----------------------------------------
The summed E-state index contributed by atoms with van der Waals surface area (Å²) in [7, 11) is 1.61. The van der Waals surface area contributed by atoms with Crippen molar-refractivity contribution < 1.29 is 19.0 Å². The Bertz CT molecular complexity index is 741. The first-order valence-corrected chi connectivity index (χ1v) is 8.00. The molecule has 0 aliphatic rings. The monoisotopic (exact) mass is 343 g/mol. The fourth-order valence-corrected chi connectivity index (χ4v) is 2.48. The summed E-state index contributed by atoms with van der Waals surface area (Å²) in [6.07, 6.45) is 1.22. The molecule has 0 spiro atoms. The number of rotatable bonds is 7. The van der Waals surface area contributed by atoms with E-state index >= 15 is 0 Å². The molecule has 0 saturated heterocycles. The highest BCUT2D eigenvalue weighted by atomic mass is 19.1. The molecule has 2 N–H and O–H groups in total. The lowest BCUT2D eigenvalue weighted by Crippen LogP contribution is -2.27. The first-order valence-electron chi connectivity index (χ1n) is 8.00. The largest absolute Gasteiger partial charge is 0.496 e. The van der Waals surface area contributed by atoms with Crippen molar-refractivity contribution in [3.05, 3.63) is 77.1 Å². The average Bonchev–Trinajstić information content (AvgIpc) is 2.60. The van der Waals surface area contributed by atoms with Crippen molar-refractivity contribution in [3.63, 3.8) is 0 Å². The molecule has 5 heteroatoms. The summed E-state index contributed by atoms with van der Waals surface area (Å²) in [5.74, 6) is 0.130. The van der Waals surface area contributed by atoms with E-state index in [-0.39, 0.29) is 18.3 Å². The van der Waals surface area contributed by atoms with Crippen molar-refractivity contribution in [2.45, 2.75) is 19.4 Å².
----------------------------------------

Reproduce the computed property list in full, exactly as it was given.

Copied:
The summed E-state index contributed by atoms with van der Waals surface area (Å²) in [7, 11) is 1.61. The van der Waals surface area contributed by atoms with Crippen molar-refractivity contribution < 1.29 is 19.0 Å². The Bertz CT molecular complexity index is 741. The first-order valence-corrected chi connectivity index (χ1v) is 8.00. The molecule has 0 aliphatic rings. The monoisotopic (exact) mass is 343 g/mol. The fourth-order valence-corrected chi connectivity index (χ4v) is 2.48. The summed E-state index contributed by atoms with van der Waals surface area (Å²) in [6.07, 6.45) is 1.22. The molecule has 0 spiro atoms. The number of rotatable bonds is 7. The van der Waals surface area contributed by atoms with E-state index >= 15 is 0 Å². The molecule has 0 saturated heterocycles. The highest BCUT2D eigenvalue weighted by atomic mass is 19.1. The molecule has 2 N–H and O–H groups in total. The lowest BCUT2D eigenvalue weighted by Crippen LogP contribution is -2.27. The first-order valence-electron chi connectivity index (χ1n) is 8.00. The largest absolute Gasteiger partial charge is 0.496 e. The van der Waals surface area contributed by atoms with Crippen molar-refractivity contribution in [3.05, 3.63) is 77.1 Å². The average Bonchev–Trinajstić information content (AvgIpc) is 2.60. The van der Waals surface area contributed by atoms with Crippen molar-refractivity contribution in [3.63, 3.8) is 0 Å². The molecule has 5 heteroatoms. The summed E-state index contributed by atoms with van der Waals surface area (Å²) in [5.74, 6) is 0.130. The van der Waals surface area contributed by atoms with E-state index in [-0.39, 0.29) is 18.3 Å². The van der Waals surface area contributed by atoms with Crippen molar-refractivity contribution in [2.45, 2.75) is 19.4 Å².